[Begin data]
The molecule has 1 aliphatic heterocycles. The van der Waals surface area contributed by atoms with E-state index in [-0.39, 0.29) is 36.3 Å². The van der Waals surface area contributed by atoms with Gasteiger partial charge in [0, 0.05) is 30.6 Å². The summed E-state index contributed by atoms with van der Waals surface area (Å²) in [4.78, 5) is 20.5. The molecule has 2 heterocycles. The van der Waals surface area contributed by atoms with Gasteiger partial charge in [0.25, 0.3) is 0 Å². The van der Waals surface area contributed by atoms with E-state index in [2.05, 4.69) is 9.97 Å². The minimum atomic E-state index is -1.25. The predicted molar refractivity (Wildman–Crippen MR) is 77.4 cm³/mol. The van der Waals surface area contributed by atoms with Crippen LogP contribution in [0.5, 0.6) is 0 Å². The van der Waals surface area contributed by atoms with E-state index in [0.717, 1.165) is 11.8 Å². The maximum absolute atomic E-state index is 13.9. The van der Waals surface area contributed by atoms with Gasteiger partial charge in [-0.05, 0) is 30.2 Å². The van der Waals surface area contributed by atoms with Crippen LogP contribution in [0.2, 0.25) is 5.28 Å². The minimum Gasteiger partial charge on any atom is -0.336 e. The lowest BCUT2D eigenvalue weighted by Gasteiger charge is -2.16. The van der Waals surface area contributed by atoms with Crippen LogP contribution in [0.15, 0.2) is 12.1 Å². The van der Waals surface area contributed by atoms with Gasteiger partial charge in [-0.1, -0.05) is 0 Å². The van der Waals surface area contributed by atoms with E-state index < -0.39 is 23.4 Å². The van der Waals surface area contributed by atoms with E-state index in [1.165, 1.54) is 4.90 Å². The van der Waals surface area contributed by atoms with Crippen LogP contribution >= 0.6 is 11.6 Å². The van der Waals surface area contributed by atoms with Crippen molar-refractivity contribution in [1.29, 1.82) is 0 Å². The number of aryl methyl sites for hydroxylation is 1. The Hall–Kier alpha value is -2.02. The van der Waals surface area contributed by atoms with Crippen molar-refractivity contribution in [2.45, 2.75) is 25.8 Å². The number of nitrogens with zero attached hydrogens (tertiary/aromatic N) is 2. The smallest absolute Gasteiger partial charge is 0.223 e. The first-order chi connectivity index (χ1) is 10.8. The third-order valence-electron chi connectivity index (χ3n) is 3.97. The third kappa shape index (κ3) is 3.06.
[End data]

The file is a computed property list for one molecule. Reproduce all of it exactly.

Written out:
The molecule has 1 aliphatic heterocycles. The van der Waals surface area contributed by atoms with E-state index in [-0.39, 0.29) is 36.3 Å². The van der Waals surface area contributed by atoms with Gasteiger partial charge in [0, 0.05) is 30.6 Å². The summed E-state index contributed by atoms with van der Waals surface area (Å²) in [4.78, 5) is 20.5. The molecule has 2 heterocycles. The van der Waals surface area contributed by atoms with Gasteiger partial charge in [0.25, 0.3) is 0 Å². The van der Waals surface area contributed by atoms with E-state index in [2.05, 4.69) is 9.97 Å². The minimum atomic E-state index is -1.25. The predicted molar refractivity (Wildman–Crippen MR) is 77.4 cm³/mol. The van der Waals surface area contributed by atoms with Crippen LogP contribution in [0.5, 0.6) is 0 Å². The van der Waals surface area contributed by atoms with E-state index in [0.717, 1.165) is 11.8 Å². The maximum absolute atomic E-state index is 13.9. The van der Waals surface area contributed by atoms with Gasteiger partial charge in [-0.05, 0) is 30.2 Å². The van der Waals surface area contributed by atoms with Crippen LogP contribution in [0.2, 0.25) is 5.28 Å². The minimum Gasteiger partial charge on any atom is -0.336 e. The lowest BCUT2D eigenvalue weighted by Gasteiger charge is -2.16. The van der Waals surface area contributed by atoms with Crippen LogP contribution in [0.15, 0.2) is 12.1 Å². The van der Waals surface area contributed by atoms with Gasteiger partial charge in [-0.1, -0.05) is 0 Å². The van der Waals surface area contributed by atoms with E-state index < -0.39 is 23.4 Å². The van der Waals surface area contributed by atoms with E-state index in [1.165, 1.54) is 4.90 Å². The van der Waals surface area contributed by atoms with Crippen LogP contribution >= 0.6 is 11.6 Å². The van der Waals surface area contributed by atoms with Crippen molar-refractivity contribution in [1.29, 1.82) is 0 Å². The number of aryl methyl sites for hydroxylation is 1. The Hall–Kier alpha value is -2.02. The van der Waals surface area contributed by atoms with Crippen molar-refractivity contribution in [2.45, 2.75) is 25.8 Å². The number of nitrogens with zero attached hydrogens (tertiary/aromatic N) is 2. The smallest absolute Gasteiger partial charge is 0.223 e. The first-order chi connectivity index (χ1) is 10.8. The third-order valence-electron chi connectivity index (χ3n) is 3.97. The third kappa shape index (κ3) is 3.06.